Globalisation with noodles.

Guinness, Falafel, Pigeon & Green Curries in Dublin.

Is it me or are our cities and our foods globally converging?

When you tell folk in England that you are off to Dublin they presume stag weekend. When you say you are working there they have some knee-jerk Victorian stereotype about subsisting on cabbage, potato and Guinness.

I wonder when it was actually like that? If it was ever like that? Work has sporadically brought me to Dublin for approaching fifteen years  and I have had many great meals here. I don’t recall a bad one.

Take lunchtime the other day. Being a Thursday there was a food market at the canalside on the Mespil Road. It was thronging with hungry officeworkers who were keen to enjoy a brisk early autumn hour in the sun.

What to choose?

As far as I could tell, there was no Irish food on offer at all. Thai noodles, Keralan street food, Schnitzel, Burrito, Paella, wood fired Pizza. No wait. Aha! There’s a jacket spud wagon which I dismiss to avoid the mid-afternoon dip it would convey. Herr Schnitzel – who appears to be from about as German as Father Dougal – woos me with a cheeky, cheery invitation. I balance on a the swing beam of a lock gate to tuck in and people watch. €5 well spent.

The Camden Kitchen, Dublin 8

The day before? It was the lunch-time special at the local noodle bar. Watching Dubliners rush by as you shovel tasty noodles with chopsticks makes the mind wander. Firstly, Dubliners rushing. An oxymoron? Far from it. There’s an energetic, purposeful urgency around. People who look like they’ve on their way somewhere. Although if they are in cars, then they are not on their way anywhere as the traffic is crap. Huge increase in the number of push bikes though.

The evening before that the team met at a local independent one-room-and-a-kitchen terraced house restaurant: The Camden Kitchen. OUTSTANDING. What a great dinner! Wood pigeon with pate on brioche to start followed by tender braised Ox cheek. A bourbon panacotta with a beautifully matched Aussie dessert wine to wash it down. A colleague attempts to tell a local about it only to be stopped: “I’ve no need to hear about how grand it is, you can’t move for great food around here.”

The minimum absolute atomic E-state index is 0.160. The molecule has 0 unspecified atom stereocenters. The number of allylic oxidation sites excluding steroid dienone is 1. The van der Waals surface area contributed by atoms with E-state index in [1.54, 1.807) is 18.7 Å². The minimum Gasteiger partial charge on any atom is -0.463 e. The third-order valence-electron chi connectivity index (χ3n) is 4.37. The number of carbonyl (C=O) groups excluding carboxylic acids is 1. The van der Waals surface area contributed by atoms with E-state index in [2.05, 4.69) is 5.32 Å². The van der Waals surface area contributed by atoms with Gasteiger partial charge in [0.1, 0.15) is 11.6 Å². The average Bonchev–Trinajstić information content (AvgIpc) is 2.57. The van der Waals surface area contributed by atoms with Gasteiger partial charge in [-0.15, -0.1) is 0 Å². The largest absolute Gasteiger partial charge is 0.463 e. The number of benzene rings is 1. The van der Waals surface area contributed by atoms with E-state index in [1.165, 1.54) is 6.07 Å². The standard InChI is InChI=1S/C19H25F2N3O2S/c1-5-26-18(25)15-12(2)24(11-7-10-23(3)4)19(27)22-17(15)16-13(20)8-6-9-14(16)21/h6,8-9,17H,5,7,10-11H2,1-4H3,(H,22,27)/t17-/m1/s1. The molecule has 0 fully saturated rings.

At the top of the league for the week? The Keshk Café Restaurant (bring a bottle). A Dublin Lebanese served by Poles, washed down with (Italian) Peroni and (Argentine) Malbec. A work dinner where the conversation stopped when the food started. All we were left with was a noisy collection of umms and ahhs.

Even the hotel bar food – usually the first call for mediocrity – is sumptuous. Hearty burgers, delicate curries, decent portions.

Two weeks ago I was eating noodles in Shanghai. Just as tasty and only marginally cheaper.

Epilogue:

I get to do it all again next week. Wondering what the new crop of food outlets will offer? We have spied a few…

PS: Naturally, a pint of Guinness is still de rigeur and somehow tastes magical. Although, oddly, I’d never drink Guinness in the UK.

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One thought on “Globalisation with noodles.

  1. I realised globalisation had taken an inexorable hold when I discovered the Starbucks and McD’s in the old quarter of Shanghai – and this was back in 2004! In the newer areas around Pudong I could have understood it, but this was American infiltration well behind enemy lines …

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